Kim Pieters. Charlotte Parallel. Megan Brady. Aroha Novak
25 August 2018 - 18 November 2018
Since 2014, Dunedin Public Art Gallery has been running a biennial exhibition programme exploring aspects of contemporary art practice in Ōtepoti Dunedin. Four: New Art from Dunedin takes a focused look at new projects by Kim Pieters, Aroha Novak, Charlotte Parallel and Megan Brady. Four spans drawing, installation, sound and new media, giving a glimpse into the diversity of contemporary art being produced in this region.
A DPAG Biennial Contemporary Dunedin Programme
Kim Pieters: the clearing
The non-representational preoccupation with matter – gesture, colour and line – is at the core of Kim Pieters’ practice. To Pieters abstract art presents a simplified/reduced version of something that exists in our visual world (e.g. an object, figure, or landscape), whereas non-representational art does not draw on a source from an external reality. Instead, it focuses on colour, shape, emotion and gesture. Pieters’ work, whether on board or paper, starts with an empty field. A gesture is then made within this field; mark-making which informs each subsequent gesture – eventually building up the final composition. For Pieters this process is instinctive and improvised, the work slowly revealing itself as each gesture is made.
This exhibition brings together two bodies of work that reflect the dual strands of Pieters’ practice; strands that move through an annual cycle. Throughout the warmer seasons, Spring and Summer, Pieters will be painting large works on board, represented here by the series Notes for a Supreme Fiction (2015/16). In the cooler months, Autumn and Winter, she spends her time producing intimate drawings on paper, as with the clearing (2017). Both groups speak to the way in which Pieters works in series, each individual work autonomous but also part of a larger suite that is distinct and self-contained.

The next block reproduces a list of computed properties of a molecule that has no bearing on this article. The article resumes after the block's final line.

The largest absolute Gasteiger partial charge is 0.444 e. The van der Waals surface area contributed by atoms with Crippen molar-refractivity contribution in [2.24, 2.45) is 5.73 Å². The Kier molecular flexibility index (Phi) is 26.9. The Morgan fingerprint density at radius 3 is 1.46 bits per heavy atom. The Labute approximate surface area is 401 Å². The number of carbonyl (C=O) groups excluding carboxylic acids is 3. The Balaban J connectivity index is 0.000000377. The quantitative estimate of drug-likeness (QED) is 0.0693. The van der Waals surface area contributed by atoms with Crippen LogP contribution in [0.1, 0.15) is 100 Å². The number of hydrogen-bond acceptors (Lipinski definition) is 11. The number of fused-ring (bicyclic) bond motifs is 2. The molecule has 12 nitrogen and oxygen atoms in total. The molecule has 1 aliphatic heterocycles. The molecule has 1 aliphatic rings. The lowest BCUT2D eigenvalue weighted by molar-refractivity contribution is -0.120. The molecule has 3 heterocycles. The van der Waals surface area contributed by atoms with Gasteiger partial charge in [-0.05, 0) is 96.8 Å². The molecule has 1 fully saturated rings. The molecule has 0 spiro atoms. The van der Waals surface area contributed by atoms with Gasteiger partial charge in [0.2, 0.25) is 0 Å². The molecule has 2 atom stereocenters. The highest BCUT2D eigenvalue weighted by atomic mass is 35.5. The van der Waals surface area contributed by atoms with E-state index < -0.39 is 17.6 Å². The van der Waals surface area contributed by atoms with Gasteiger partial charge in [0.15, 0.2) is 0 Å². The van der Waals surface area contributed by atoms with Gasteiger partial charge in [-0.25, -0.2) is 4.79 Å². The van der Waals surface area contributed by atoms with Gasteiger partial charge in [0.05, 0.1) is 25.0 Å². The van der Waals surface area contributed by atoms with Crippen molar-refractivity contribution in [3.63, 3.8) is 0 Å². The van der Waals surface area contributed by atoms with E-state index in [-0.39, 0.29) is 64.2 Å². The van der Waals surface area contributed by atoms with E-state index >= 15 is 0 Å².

While gesture, colour and line may be the nucleus of Pieters’ practice, the self-imposed cycles of production, editing, and the presence of language hover around these elements. Titles, which are often drawn from philosophy, poetry or music, act as a supplement to the work itself – sitting independently but in conversation with the work, adding another layer to the intimate interaction between the work and the viewer. Pieters offers up each composition and title to the viewer, asking them to apply their own thoughts, ideas and experiences. In this interaction, Pieters seeks to construct a space that demands attention and affords contemplation.
Charlotte Parallel: Deep time
Charlotte Parallel’s practice operates within a geophysical framework, engaged directly with physical properties and processes of the Earth. This has seen her explore areas such as sound waves, transduction, conduction, seismic vibrations, field-recording methods, and the relationship our bodies have to these processes. Parallel’s research phase is fundamental to the way in which her practice operates, revealing the potential of specific sites where she will record data, both above and below ground. This data, which is often inaudible in its raw state, is then translated into sound works. These works make visible/audible elements that are often overlooked, ignored or inaccessible in their original state, but constantly moving through and around our environment.
This exhibition explores the concept of deep time, or geologic time, in various locations across Ōtepoti Dunedin. Deep time, a concept developed in the late 18th century (but not coined until the 20th century), speaks to the way that key events and successive changes to the earth are measured over an expanded timescale, within the mineral make-up of the earth itself. This area of geological study provides a framework for engaging directly with the past, measuring cycles of sedimentation and erosion that have come to shape the land.